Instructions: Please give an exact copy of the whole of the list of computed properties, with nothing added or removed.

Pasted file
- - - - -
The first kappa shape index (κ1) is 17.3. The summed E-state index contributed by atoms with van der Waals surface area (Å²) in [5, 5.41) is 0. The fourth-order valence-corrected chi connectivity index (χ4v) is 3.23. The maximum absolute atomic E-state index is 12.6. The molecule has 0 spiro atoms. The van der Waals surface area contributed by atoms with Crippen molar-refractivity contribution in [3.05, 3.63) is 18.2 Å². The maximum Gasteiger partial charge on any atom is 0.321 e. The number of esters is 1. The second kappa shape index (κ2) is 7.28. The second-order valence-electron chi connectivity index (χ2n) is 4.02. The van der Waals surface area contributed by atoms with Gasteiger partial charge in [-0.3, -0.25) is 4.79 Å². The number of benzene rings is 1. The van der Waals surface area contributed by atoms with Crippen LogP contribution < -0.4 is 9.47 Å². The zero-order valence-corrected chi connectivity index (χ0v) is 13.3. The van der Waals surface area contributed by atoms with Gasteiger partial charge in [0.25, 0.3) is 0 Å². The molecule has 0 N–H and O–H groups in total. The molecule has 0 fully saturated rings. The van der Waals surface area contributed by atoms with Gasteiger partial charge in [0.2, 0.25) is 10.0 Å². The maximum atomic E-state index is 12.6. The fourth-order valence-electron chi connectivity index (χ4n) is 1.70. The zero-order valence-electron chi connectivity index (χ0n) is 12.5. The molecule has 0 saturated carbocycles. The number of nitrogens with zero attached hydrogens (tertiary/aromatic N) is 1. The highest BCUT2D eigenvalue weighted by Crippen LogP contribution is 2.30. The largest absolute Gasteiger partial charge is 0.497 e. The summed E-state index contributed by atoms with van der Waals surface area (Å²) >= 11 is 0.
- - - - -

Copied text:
The first kappa shape index (κ1) is 17.3. The summed E-state index contributed by atoms with van der Waals surface area (Å²) in [5, 5.41) is 0. The fourth-order valence-corrected chi connectivity index (χ4v) is 3.23. The maximum absolute atomic E-state index is 12.6. The molecule has 0 spiro atoms. The van der Waals surface area contributed by atoms with Crippen molar-refractivity contribution in [3.05, 3.63) is 18.2 Å². The maximum Gasteiger partial charge on any atom is 0.321 e. The number of esters is 1. The second kappa shape index (κ2) is 7.28. The second-order valence-electron chi connectivity index (χ2n) is 4.02. The van der Waals surface area contributed by atoms with Gasteiger partial charge in [-0.3, -0.25) is 4.79 Å². The number of benzene rings is 1. The van der Waals surface area contributed by atoms with Crippen LogP contribution < -0.4 is 9.47 Å². The zero-order valence-corrected chi connectivity index (χ0v) is 13.3. The van der Waals surface area contributed by atoms with Gasteiger partial charge in [0.25, 0.3) is 0 Å². The molecule has 0 N–H and O–H groups in total. The molecule has 0 fully saturated rings. The van der Waals surface area contributed by atoms with Gasteiger partial charge in [0.2, 0.25) is 10.0 Å². The maximum atomic E-state index is 12.6. The fourth-order valence-electron chi connectivity index (χ4n) is 1.70. The zero-order valence-electron chi connectivity index (χ0n) is 12.5. The molecule has 0 saturated carbocycles. The number of nitrogens with zero attached hydrogens (tertiary/aromatic N) is 1. The highest BCUT2D eigenvalue weighted by Crippen LogP contribution is 2.30. The largest absolute Gasteiger partial charge is 0.497 e. The summed E-state index contributed by atoms with van der Waals surface area (Å²) >= 11 is 0.